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Treatments such as surgery|, radiotherapy| or chemotherapy| may be used alone or in combination to treat brain tumours. The choice of treatment will depend on a number of factors, including the type of brain tumour and its size, the grade of the tumour, its position and your general health.
With most primary brain tumours, surgery is often the first treatment if the tumour can be removed without causing harm to the surrounding brain tissue.
However, certain tumours may not need to be operated on immediately, or at all. For example, some low-grade gliomas may be carefully monitored if they’re not causing problems; others may be treated only with radiotherapy. Rare tumours of the brain, such as germinomas or lymphomas, are sometimes treated using radiotherapy and chemotherapy instead of an operation.
Surgery can range from having a biopsy to find out which type of tumour it is, to a major operation where the tumour is completely removed.
Radiotherapy is often used after surgery. It may be given if a tumour has not been completely removed, or if there’s a chance that abnormal cells may be left behind after surgery. For high-grade tumours, radiotherapy may be recommended even if all of the obvious tumour has been surgically removed.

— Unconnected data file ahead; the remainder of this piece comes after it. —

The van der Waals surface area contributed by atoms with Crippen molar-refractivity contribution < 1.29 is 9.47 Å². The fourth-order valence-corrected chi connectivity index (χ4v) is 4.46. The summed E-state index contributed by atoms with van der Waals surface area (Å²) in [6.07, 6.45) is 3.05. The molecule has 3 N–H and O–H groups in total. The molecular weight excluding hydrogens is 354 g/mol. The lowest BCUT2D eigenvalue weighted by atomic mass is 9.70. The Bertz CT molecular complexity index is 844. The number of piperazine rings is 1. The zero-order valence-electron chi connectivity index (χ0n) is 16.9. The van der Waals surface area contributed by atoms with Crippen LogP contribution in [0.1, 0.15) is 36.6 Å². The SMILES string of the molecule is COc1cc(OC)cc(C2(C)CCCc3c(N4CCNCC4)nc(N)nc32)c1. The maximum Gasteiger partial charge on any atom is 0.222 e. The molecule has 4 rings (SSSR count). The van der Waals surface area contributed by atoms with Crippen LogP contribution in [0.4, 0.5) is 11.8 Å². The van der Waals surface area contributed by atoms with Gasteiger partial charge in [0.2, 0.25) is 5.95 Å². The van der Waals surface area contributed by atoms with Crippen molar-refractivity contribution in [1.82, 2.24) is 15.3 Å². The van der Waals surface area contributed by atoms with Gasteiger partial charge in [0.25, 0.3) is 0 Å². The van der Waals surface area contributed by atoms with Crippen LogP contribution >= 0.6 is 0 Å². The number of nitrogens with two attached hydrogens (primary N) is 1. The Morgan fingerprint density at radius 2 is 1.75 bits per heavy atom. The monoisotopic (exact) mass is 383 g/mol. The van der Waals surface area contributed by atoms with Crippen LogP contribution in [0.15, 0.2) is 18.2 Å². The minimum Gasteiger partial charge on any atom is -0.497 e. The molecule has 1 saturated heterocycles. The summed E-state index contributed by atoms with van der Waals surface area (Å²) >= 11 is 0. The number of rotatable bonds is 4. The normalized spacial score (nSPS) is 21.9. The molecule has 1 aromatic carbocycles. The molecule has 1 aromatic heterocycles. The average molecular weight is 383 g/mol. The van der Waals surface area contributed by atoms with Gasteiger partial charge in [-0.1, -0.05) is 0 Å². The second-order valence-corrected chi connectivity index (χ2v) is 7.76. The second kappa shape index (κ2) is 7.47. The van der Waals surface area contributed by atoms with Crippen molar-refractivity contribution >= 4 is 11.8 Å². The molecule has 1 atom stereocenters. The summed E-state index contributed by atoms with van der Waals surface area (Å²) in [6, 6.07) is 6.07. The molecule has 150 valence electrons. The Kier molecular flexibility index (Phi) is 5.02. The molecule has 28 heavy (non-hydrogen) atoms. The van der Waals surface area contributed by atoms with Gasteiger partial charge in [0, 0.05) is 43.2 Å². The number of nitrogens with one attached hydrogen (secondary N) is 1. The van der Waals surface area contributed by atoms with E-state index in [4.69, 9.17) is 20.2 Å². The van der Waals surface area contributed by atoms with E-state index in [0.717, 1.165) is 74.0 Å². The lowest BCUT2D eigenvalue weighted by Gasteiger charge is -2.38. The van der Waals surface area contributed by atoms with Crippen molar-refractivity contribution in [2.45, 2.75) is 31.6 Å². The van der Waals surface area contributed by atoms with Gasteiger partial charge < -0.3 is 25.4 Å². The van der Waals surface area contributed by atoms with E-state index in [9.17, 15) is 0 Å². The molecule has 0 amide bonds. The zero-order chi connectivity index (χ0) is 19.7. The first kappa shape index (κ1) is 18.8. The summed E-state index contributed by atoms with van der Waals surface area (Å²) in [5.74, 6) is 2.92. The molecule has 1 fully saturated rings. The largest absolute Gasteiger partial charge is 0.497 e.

When surgery isn’t possible or not needed, radiotherapy, with or without chemotherapy, is used as the main treatment.
In both primary and secondary brain tumours, treatment for particular symptoms may be needed. This may include medicines to prevent seizures (fits) called anticonvulsants, and steroids to reduce any inflammation and swelling around the tumour.
In most hospitals a team of specialists will talk to you about the treatment they feel is best for you. This multidisciplinary team (MDT) will include a:
The MDT may also include other healthcare professionals such as a dietitian, physiotherapist, occupational therapist, psychologist or a counsellor.
The MDT will take a number of factors into account when advising you on the best course of action. These factors include your age, general health, the type and size of the tumour, and whether it has begun to spread.